100 million Dollar Baby
Not too many 21-year-old men can boast a Ferrari in their garage and a pop star girlfriend by their side. But there are not too many 21-year-olds like Aussie Ben Simmons. In a very short time, he has made a big name in the lucrative sport of basketball. Playing in his first year with NBA team the Philadelphia 76ers, he's done so well that he's already being compared to legends of the game such as Magic Johnson and LeBron James. Now there's intense speculation that his next playing contract will earn him $100 million. But as Tom Steinfort discovered after spending several days with Ben, none of the attention is going to his head. As the youngest of six kids, Ben's very grounded family simply won't allow it.

60 Minutes: Striking a Nerve/Pay Up/100 million Dollar Baby

News and current affairs

Years 9-10, 11-12 News and current affairs
49:41
Striking a Nerve There's no question that bullying is shameful behaviour that claims too many young Australian lives. What is terrifying is that the tormentors no longer leave their taunts in the schoolyard. Technology and social media let bullies follow their victims home. For parents, the dilemma is how to protect their children. Last month Mark Bladen decided to confront the teenager he thought was bullying his daughter. But what started as heated words became an ugly and violent scuffle. Liz Hayes reports the outrage that followed was not what many expected. Pay Up In 2018, is it too much to ask that women be paid the same amount as men for doing the same job? Tara Brown investigates the gender pay gap, tracking the issue to Iceland the first country in the world to achieve mandatory pay parity for men and women. 100 million Dollar Baby Not too many 21-year-old men can boast a Ferrari in their garage and a pop star girlfriend by their side. But there are not too many 21-year-olds like Aussie Ben Simmons. In a very short time, he has made a big name in the lucrative sport of basketball. Playing in his first year with NBA team the Philadelphia 76ers, he's done so well that he's already being compared to legends of the game such as Magic Johnson and LeBron James. Now there's intense speculation that his next playing contract will earn him $100 million. But as Tom Steinfort discovered after spending several days with Ben, none of the attention is going to his head. As the youngest of six kids, Ben's very grounded family simply won't allow it.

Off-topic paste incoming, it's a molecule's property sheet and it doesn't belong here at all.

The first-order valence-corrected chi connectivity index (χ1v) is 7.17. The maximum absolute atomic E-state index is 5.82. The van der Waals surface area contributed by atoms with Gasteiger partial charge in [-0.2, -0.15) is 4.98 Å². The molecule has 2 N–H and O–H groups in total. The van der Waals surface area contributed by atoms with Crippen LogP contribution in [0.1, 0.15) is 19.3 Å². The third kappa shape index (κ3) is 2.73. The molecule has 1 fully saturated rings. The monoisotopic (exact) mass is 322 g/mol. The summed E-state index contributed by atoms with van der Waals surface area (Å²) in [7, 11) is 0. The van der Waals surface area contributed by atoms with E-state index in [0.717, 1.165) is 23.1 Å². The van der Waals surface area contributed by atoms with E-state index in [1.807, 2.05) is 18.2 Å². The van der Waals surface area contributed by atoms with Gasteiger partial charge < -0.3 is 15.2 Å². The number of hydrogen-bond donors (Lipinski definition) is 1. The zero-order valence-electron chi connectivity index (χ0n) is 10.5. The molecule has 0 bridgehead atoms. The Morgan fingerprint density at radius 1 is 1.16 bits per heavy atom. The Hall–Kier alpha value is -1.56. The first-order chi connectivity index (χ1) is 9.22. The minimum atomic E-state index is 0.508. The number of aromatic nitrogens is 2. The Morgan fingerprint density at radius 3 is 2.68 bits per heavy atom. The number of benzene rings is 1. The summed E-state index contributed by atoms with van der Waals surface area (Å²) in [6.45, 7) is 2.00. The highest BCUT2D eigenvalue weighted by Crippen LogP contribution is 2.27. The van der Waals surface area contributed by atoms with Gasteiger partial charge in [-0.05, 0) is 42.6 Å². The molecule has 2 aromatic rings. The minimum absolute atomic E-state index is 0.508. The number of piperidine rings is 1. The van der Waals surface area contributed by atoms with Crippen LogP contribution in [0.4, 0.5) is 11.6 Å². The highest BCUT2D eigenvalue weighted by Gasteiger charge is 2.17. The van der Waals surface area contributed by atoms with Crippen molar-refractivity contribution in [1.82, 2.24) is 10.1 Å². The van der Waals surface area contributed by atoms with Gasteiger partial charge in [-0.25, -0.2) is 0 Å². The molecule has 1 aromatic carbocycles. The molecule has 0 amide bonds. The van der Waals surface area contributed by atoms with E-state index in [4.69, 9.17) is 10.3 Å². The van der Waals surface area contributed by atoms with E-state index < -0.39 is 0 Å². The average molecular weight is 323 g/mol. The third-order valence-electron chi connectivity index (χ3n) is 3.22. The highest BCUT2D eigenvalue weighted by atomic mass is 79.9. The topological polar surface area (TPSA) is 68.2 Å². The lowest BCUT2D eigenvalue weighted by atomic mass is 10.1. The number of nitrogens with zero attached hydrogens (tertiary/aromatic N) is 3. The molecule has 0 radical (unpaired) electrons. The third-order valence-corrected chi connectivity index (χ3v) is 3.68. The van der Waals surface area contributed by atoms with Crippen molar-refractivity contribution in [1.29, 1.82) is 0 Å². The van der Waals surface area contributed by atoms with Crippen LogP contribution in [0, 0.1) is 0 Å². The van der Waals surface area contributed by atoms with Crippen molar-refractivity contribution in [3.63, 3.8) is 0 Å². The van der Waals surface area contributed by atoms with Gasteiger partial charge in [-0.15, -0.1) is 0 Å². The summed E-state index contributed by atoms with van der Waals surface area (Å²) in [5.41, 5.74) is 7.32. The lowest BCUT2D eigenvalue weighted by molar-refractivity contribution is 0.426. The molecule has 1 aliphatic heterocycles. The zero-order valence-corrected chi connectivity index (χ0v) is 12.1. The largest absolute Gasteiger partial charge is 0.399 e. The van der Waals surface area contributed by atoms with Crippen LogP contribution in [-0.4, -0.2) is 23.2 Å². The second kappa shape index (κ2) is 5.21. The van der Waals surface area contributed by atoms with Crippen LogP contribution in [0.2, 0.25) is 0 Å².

Deadly Danger
The problem with the word influenza is its misappropriated meaning. We get a cough or cold and then wrongly moan that we've got the flu. It's a mistake which means we don't take the real flu seriously enough, even though last year it killed 1100 Australians and put another 30,000 in hospital. It's a deadly danger but there is some good news. On assignment for 60 Minutes, Karl Stefanovic reports how scientists are working on a super vaccine to beat the different and often mutating strains of the virus. It is hoped that the new vaccine will be much more effective and longer lasting than the current annual flu jab. In the meantime, Australians need to do all they can to avoid the flu.

On the Brink
There is no diplomatic way of saying it: Russia and the West are heading to war. Last week's US-led airstrikes on Syria infuriated Moscow. But last month the West was equally enraged at the attempted assassination of a former Russian spy in the UK, using a nerve agent. That incident caused farcical tit-for-tat expulsions of Russian and Western diplomats in nearly 30 countries. So far no leaders are willing to blink or back down, but they do want to be heard. Vladimir Putin's man in Canberra, ambassador Grigory Logvinov, warns that Australia's blind support of Russia's enemies is helping to bring the world closer to global nuclear conflict.

Being Barry
Forget housewife superstar Dame Edna Everage and cultural attache Sir Les Patterson, Barry Humphries has another extraordinary character to add to his act. Himself. After 60 years of revealing his genius through others, audiences will now get to know the real Barry Humphries. And in a career as successful as his there's plenty to know, including how his demons almost destroyed him. But as Barry tells Liz Hayes in a candid and sometimes naughty interview, nothing can beat his addiction to making people laugh.

60 Minutes: Deadly Danger/On the Brink/Being Barry

News and current affairs

Years 9-10, 11-12 News and current affairs